Then it came close enough for visual inspection.
"Goliath here", Chandler radioed Earthwards, his voice tinged with pride as well as solemnity. "We're bringing aboard a 1000-year-old astronaut. And I can guess who it is. "
Thus after drifting to an icy death in 2001: A Space Odyssey, the body of astronaut Frank Poole is recovered in the outer reaches of the Solar System. Preserved at near absolute zero, it is a simple task for medical science a millennium hence to restore Poole to life--though strangely for a novel which pits religion against science, the metaphysical implications of technological resurrection are unexamined --and the first half is devoted to Poole's integration into the society of the future. If anything he adjusts with far too little grief or culture shock: apart from mourning his dog, and learning how the new technology works, he faces no major difficulties. Still, the world of the future is drawn with broad, imaginative strokes and apart from a persistent continuity error which makes Poole 6 years old in 2001, this is fascinating stuff. The plot kicks into gear with the revelation that the famous black monoliths may ultimately not have humanity's interests at heart, leading to a perfunctorily presented struggle for survival. Clarke himself notes that the ending is functionally identical to that of Independence Day, though novel and film were created simultaneously. Not the hoped-for late classic, 3001: the Final Odyssey does provide the satisfaction of closure to Clarke's epic Odyssey Quartet.--Gary S. Dalkin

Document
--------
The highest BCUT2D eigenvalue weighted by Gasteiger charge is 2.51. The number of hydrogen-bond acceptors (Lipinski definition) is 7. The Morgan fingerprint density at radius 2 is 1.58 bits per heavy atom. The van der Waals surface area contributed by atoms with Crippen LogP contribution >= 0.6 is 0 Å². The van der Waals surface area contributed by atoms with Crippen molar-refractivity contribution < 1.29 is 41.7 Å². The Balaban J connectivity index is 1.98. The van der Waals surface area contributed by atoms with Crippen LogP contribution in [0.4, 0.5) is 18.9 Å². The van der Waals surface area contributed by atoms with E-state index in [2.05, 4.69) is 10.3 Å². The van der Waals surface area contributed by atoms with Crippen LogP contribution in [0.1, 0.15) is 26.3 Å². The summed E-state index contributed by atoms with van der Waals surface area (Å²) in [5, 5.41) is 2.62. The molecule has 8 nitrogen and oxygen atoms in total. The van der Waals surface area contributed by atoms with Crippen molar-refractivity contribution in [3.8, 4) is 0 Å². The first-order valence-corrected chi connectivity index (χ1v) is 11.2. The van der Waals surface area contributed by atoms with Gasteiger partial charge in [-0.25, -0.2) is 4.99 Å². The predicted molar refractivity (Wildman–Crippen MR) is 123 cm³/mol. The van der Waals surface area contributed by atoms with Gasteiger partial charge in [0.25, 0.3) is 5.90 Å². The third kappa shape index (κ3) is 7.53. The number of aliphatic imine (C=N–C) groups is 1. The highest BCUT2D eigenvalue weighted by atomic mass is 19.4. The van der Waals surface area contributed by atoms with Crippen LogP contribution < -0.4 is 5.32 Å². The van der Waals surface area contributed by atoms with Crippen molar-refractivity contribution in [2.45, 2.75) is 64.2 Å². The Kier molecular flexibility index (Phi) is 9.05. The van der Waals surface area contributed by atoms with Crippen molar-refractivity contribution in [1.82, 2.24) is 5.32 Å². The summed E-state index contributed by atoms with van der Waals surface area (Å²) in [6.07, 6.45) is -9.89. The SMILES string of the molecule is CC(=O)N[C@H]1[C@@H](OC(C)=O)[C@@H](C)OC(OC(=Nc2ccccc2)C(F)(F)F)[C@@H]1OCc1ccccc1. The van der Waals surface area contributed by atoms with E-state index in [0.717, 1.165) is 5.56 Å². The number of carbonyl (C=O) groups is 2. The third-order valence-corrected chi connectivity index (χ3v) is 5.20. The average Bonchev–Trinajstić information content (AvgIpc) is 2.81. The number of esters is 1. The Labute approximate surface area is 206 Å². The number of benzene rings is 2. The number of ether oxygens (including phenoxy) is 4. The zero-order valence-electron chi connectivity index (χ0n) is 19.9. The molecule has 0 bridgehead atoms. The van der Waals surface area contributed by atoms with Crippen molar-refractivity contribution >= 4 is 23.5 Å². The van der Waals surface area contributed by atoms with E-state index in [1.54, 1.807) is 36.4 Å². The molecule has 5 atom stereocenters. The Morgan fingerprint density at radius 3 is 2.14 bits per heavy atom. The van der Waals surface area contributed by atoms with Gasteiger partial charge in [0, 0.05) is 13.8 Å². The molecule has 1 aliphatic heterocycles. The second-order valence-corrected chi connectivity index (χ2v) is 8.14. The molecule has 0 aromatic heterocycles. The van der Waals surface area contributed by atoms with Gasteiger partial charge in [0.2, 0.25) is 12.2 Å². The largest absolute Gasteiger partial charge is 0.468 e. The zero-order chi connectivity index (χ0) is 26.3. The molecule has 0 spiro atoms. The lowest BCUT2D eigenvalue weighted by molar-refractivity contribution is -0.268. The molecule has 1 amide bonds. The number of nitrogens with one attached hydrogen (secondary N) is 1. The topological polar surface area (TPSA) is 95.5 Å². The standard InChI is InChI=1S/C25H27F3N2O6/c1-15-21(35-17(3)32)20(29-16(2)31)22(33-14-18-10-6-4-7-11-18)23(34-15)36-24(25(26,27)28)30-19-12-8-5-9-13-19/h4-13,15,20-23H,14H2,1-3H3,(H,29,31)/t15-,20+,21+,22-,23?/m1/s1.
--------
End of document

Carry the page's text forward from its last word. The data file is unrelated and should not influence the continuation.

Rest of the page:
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"3001: The Final Odyssey has an eerie and compelling plausibility."
"A fascinating picture of our future: cities atop needlelike towers that extend into space, the colonization of Venus, the pacification of humanity, and the abolition of religion."
"Science-fiction master Arthur C. Clarke has taken generations of readers to the far and lonely reaches of the universe."
--USA TodayFrom the Trade Paperback edition.